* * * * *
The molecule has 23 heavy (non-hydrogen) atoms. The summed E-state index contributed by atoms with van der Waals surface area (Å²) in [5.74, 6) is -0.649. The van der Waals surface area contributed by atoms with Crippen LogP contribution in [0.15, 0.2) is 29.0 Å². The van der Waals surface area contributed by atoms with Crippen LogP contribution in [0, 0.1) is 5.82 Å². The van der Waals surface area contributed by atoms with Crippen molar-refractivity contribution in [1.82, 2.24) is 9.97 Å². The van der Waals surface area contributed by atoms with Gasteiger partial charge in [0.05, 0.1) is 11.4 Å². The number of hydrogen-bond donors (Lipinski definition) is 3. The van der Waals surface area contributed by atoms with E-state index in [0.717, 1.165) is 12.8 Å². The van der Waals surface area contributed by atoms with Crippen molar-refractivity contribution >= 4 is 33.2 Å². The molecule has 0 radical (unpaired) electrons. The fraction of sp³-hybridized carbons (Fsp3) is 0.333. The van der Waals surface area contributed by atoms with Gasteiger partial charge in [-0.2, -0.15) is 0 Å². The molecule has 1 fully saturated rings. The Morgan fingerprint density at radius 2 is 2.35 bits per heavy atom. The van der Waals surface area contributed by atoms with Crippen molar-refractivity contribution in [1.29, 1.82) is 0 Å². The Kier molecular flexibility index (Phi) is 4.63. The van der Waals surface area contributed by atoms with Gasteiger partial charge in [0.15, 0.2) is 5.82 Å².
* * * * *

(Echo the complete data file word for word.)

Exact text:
The molecule has 23 heavy (non-hydrogen) atoms. The summed E-state index contributed by atoms with van der Waals surface area (Å²) in [5.74, 6) is -0.649. The van der Waals surface area contributed by atoms with Crippen LogP contribution in [0.15, 0.2) is 29.0 Å². The van der Waals surface area contributed by atoms with Crippen LogP contribution in [0, 0.1) is 5.82 Å². The van der Waals surface area contributed by atoms with Crippen molar-refractivity contribution in [1.82, 2.24) is 9.97 Å². The van der Waals surface area contributed by atoms with Gasteiger partial charge in [0.05, 0.1) is 11.4 Å². The number of hydrogen-bond donors (Lipinski definition) is 3. The van der Waals surface area contributed by atoms with E-state index in [0.717, 1.165) is 12.8 Å². The van der Waals surface area contributed by atoms with Crippen molar-refractivity contribution >= 4 is 33.2 Å². The molecule has 0 radical (unpaired) electrons. The fraction of sp³-hybridized carbons (Fsp3) is 0.333. The van der Waals surface area contributed by atoms with Gasteiger partial charge in [-0.2, -0.15) is 0 Å². The molecule has 1 fully saturated rings. The Morgan fingerprint density at radius 2 is 2.35 bits per heavy atom. The van der Waals surface area contributed by atoms with Crippen molar-refractivity contribution in [1.29, 1.82) is 0 Å². The Kier molecular flexibility index (Phi) is 4.63. The van der Waals surface area contributed by atoms with Gasteiger partial charge in [0.15, 0.2) is 5.82 Å².